Ray Blank, American Honda, and Mike Buckley, Dunlop, given that Honda is a major buyer of OEM tires from Dunlop, and given that Dunlop is a major sponsor of American Honda’s racing teams. Given that Dunlop’s motorcycle tire business greatly depends upon OEM tire purchases, it would seem that Mr. Blank would have great influence over Mr. Buckley. The same can be said for Kawasaki’s John Hoover, Suzuki’s Mel Harris and Harley-Davidson’s Clyde Fessler vis a vis Dunlop’s Mr. Buckley. Combined, Honda, Kawasaki, Suzuki and Harley-Davidson represent a huge portion of Dunlop’s OEM tire business, and Dunlop supplies hundreds of thousands of dollars worth of free tires and other support to AMA road racing teams fielded by Honda, Kawasaki and Suzuki (and formerly, Harley-Davidson).
Mel Harris of Suzuki and John Hoover of Kawasaki, two companies which recently announced an affiliation, using your apparent broader definition.
Ron Widman, a Suzuki and Harley-Davidson franchised dealer, and Mel Harris of Suzuki and Clyde Fessler of Harley-Davidson, given that allocations of machines can literally make or break a motorcycle dealer, and given that Mr. Harris has ultimate personal control over allocation of machines to franchised Suzuki dealers (I am not certain of Mr. Fessler’s position at Harley-Davidson, although the Motor Company itself certainly has the ability to manipulate Mr. Widman’s product allocations and thus determine his profitability and ultimate success as a dealer.)
Jeff Smith, a Trustee of AHRMA, which operates events under AMA sanction and specifically conducts AMA Vintage events at Mid-Ohio and Sears Point in what appears to be some sort of joint venture or promotion. This situation would appear to leave the smaller of the two organizations, AHRMA, and its representative, Mr. Smith, in a position to be unduly influenced by other Trustees as a group.
In the recent past, Paul Dean and, before him, Jim Hansen served as Trustees, representing Cycle World magazine, which depends largely on ad sales to OEMs for its profitability and even survival, ad buys which are currently controlled or ultimately overseen by Honda’s Mr. Blank, Suzuki’s Mr. Harris and Kawasaki’s Mr. Hoover. (Again, I am not sure of Mr. Fessler’s position, although Harley-Davidson advertising is a big factor for Cycle World.). Of course, Mr. Buckley controls Dunlop’s aftermarket advertising, also widely seen in Cycle World. All of which would lead one to believe, if one subscribed to your apparent broader definition of “affiliated,” that any magazine representative would be greatly subordinate to any OE representative, or tire representative. Yet Mr. Dean and Mr. Hansen somehow were allowed to serve as Trustees.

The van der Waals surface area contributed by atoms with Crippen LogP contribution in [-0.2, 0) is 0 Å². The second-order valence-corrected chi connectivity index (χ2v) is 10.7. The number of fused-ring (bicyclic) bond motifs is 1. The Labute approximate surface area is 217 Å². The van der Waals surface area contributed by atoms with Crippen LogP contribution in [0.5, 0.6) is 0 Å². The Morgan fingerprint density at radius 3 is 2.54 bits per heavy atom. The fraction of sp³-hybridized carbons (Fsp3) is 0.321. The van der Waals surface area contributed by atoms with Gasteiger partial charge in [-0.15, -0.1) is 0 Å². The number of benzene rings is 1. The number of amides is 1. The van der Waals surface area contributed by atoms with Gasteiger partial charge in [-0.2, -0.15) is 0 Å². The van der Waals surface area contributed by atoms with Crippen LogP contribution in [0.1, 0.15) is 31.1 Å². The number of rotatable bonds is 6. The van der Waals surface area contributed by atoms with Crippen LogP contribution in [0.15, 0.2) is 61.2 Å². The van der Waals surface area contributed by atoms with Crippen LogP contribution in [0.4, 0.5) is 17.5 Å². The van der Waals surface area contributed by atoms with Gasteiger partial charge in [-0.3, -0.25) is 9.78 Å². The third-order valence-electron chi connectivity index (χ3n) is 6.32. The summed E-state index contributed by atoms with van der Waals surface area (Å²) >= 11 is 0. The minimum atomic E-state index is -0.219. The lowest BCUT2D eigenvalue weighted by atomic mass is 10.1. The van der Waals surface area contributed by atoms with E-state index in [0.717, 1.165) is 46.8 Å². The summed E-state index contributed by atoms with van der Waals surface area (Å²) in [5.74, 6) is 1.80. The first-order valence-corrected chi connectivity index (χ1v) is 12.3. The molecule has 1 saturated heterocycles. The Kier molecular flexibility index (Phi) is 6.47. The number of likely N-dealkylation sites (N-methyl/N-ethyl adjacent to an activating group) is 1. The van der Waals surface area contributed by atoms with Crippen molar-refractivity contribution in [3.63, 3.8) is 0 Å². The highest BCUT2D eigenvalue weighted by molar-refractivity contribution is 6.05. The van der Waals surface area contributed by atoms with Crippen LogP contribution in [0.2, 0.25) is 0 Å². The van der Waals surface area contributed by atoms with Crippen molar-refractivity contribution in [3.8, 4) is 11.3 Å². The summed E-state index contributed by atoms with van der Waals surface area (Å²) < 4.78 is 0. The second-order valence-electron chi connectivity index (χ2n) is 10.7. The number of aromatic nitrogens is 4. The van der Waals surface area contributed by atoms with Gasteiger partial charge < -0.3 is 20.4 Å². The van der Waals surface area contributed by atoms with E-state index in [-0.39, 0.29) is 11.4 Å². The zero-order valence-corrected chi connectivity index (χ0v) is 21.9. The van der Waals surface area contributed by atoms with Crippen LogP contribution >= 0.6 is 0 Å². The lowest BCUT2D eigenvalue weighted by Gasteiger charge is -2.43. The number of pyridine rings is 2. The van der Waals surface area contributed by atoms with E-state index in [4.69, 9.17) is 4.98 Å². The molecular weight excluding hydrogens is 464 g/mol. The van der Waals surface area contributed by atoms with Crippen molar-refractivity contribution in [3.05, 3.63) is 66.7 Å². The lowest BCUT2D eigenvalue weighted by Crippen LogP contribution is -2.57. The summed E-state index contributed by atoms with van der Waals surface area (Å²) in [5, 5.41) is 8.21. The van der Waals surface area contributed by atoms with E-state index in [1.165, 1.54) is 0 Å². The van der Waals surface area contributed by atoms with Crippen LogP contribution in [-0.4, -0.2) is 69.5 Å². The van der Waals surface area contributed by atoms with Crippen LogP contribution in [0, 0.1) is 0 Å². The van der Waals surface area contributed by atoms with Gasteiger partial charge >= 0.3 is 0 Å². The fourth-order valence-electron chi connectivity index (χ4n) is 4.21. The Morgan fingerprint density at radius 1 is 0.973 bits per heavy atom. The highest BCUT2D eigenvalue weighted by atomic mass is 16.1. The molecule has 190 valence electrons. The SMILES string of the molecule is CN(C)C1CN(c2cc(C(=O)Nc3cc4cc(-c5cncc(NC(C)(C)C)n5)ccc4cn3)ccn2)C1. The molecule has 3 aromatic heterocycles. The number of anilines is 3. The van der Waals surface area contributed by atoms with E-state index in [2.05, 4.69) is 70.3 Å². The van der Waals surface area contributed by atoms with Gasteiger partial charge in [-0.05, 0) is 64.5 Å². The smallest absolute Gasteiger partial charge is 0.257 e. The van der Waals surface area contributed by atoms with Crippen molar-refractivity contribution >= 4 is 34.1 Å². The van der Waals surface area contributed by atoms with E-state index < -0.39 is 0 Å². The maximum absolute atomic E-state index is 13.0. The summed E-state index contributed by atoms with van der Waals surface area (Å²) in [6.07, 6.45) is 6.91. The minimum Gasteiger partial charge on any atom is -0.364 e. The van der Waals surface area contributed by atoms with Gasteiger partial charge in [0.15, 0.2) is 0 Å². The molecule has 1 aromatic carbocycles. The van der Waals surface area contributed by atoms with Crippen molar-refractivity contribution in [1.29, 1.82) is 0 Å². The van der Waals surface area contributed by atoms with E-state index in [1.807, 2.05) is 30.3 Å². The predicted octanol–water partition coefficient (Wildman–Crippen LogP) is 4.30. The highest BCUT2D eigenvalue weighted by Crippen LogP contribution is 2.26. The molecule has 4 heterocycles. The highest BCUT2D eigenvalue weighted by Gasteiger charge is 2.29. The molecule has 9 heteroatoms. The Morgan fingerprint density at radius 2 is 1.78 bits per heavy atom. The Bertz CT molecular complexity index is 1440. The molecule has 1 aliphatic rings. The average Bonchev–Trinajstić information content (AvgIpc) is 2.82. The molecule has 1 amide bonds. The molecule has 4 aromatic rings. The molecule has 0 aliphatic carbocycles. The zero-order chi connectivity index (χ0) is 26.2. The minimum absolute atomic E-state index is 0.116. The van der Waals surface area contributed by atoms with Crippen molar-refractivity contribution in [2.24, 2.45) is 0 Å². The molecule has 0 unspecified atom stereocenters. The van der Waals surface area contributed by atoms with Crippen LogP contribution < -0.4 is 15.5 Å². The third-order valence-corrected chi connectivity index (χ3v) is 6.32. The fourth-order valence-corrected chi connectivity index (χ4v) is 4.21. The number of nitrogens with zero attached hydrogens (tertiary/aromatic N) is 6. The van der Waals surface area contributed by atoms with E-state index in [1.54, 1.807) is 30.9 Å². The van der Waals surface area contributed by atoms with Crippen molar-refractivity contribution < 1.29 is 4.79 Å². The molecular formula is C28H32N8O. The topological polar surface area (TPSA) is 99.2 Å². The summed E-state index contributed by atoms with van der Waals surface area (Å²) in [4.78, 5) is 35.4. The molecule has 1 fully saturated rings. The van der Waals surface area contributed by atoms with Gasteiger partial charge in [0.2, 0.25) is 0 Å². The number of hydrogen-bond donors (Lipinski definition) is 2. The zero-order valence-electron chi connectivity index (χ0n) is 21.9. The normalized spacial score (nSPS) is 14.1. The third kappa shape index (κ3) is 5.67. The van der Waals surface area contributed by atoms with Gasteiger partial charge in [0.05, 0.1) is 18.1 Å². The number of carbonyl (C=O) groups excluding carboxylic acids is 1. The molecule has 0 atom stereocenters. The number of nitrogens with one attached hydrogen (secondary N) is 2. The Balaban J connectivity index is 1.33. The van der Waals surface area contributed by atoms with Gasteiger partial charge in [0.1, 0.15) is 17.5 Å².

Given the past and current make-up of the Board, it is clear that a precedent has been set utilizing the strict guidelines of the actual Code wording: “related thereto by common control”. (If you have a different interpretation, then I assume you will be immediately disqualifying Mr. Blank, Mr. Harris, Mr. Hoover, Mr. Widman, Mr. Smith, Mr. Fessler and Mr. Buckley.)
All of which means that, even with any new interpretation of the guidelines, I am eligible to serve as a Trustee.
In anticipation of your next question, I have had and currently have business dealings with Honda, Kawasaki, Suzuki and a subsidiary of Harley-Davidson. However, these business dealings are arms-length transactions and do not involve control.
One of my companies, Roadracing World Publishing, Inc., produces a magazine and website and sells ads to the above referenced companies, although I have on two occasions happily invited two of those companies to keep their ads when persons working for said companies attempted to exert control on my publication’s editorial content or business policies. I am subordinate to no one, and I do what I believe to be right.
Another company I substantially own, Team Hammer, Inc., operates a road racing team, Team Valvoline EMGO Suzuki, in AMA Pro Racing. The team has as its primary sponsor an outside-the-industry company and, as a secondary sponsor, American Suzuki Motor Corporation. The team has about 20 sponsors in all. The contract between Team Hammer, Inc. and American Suzuki clearly states that American Suzuki has no control over how Team Hammer operates its racing programs, and furthermore contains language clearly stating that American Suzuki has no control over what I personally say or do. The business relationship between Team Hammer Inc. and American Suzuki is no different than the business relationship between Dunlop and American Suzuki, Dunlop and Honda, and Dunlop and Kawasaki, that of a contracted supplier, although Dunlop supplies tires and Team Hammer supplies racing activities.
My primary source of income is Roadracing World Publishing, Inc., although I do hold stock in Harley-Davidson Motor Co., purchased in 1986 at the IPO. I have also done some freelance writing and consulting but at this time have no outstanding projects and/or contractual obligations.
Lastly, I would like to know if the AMA sent this same letter to candidates standing for election in 2000 and to candidates standing for election in 1998. I look forward to your reply.
If you have any further questions, please don’t hesitate to contact me or my attorney, Arthur C. Chambers, at (415) 441-0169.
John D. Ulrich